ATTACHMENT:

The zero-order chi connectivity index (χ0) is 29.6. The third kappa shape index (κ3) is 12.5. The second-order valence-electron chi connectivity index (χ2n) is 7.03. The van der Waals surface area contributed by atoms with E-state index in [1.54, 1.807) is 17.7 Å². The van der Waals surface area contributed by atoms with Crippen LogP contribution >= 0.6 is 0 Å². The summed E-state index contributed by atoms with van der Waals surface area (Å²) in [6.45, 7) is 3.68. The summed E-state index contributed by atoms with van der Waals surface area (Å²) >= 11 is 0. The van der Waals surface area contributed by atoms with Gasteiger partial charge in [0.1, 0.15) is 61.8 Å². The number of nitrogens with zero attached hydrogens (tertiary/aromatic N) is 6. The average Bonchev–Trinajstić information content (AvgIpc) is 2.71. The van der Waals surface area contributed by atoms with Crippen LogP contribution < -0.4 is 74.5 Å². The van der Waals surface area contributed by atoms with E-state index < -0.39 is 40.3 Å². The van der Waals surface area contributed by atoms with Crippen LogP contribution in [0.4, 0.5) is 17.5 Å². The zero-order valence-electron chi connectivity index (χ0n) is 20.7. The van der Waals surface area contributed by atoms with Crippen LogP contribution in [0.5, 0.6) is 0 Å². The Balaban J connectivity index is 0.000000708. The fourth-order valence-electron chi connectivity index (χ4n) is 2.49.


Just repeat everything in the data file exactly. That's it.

The zero-order chi connectivity index (χ0) is 29.6. The third kappa shape index (κ3) is 12.5. The second-order valence-electron chi connectivity index (χ2n) is 7.03. The van der Waals surface area contributed by atoms with E-state index in [1.54, 1.807) is 17.7 Å². The van der Waals surface area contributed by atoms with Crippen LogP contribution >= 0.6 is 0 Å². The summed E-state index contributed by atoms with van der Waals surface area (Å²) in [6.45, 7) is 3.68. The summed E-state index contributed by atoms with van der Waals surface area (Å²) >= 11 is 0. The van der Waals surface area contributed by atoms with Gasteiger partial charge in [0.1, 0.15) is 61.8 Å². The number of nitrogens with zero attached hydrogens (tertiary/aromatic N) is 6. The average Bonchev–Trinajstić information content (AvgIpc) is 2.71. The van der Waals surface area contributed by atoms with Crippen LogP contribution < -0.4 is 74.5 Å². The van der Waals surface area contributed by atoms with E-state index < -0.39 is 40.3 Å². The van der Waals surface area contributed by atoms with Crippen LogP contribution in [0.4, 0.5) is 17.5 Å². The zero-order valence-electron chi connectivity index (χ0n) is 20.7. The van der Waals surface area contributed by atoms with Crippen LogP contribution in [0.5, 0.6) is 0 Å². The Balaban J connectivity index is 0.000000708. The fourth-order valence-electron chi connectivity index (χ4n) is 2.49.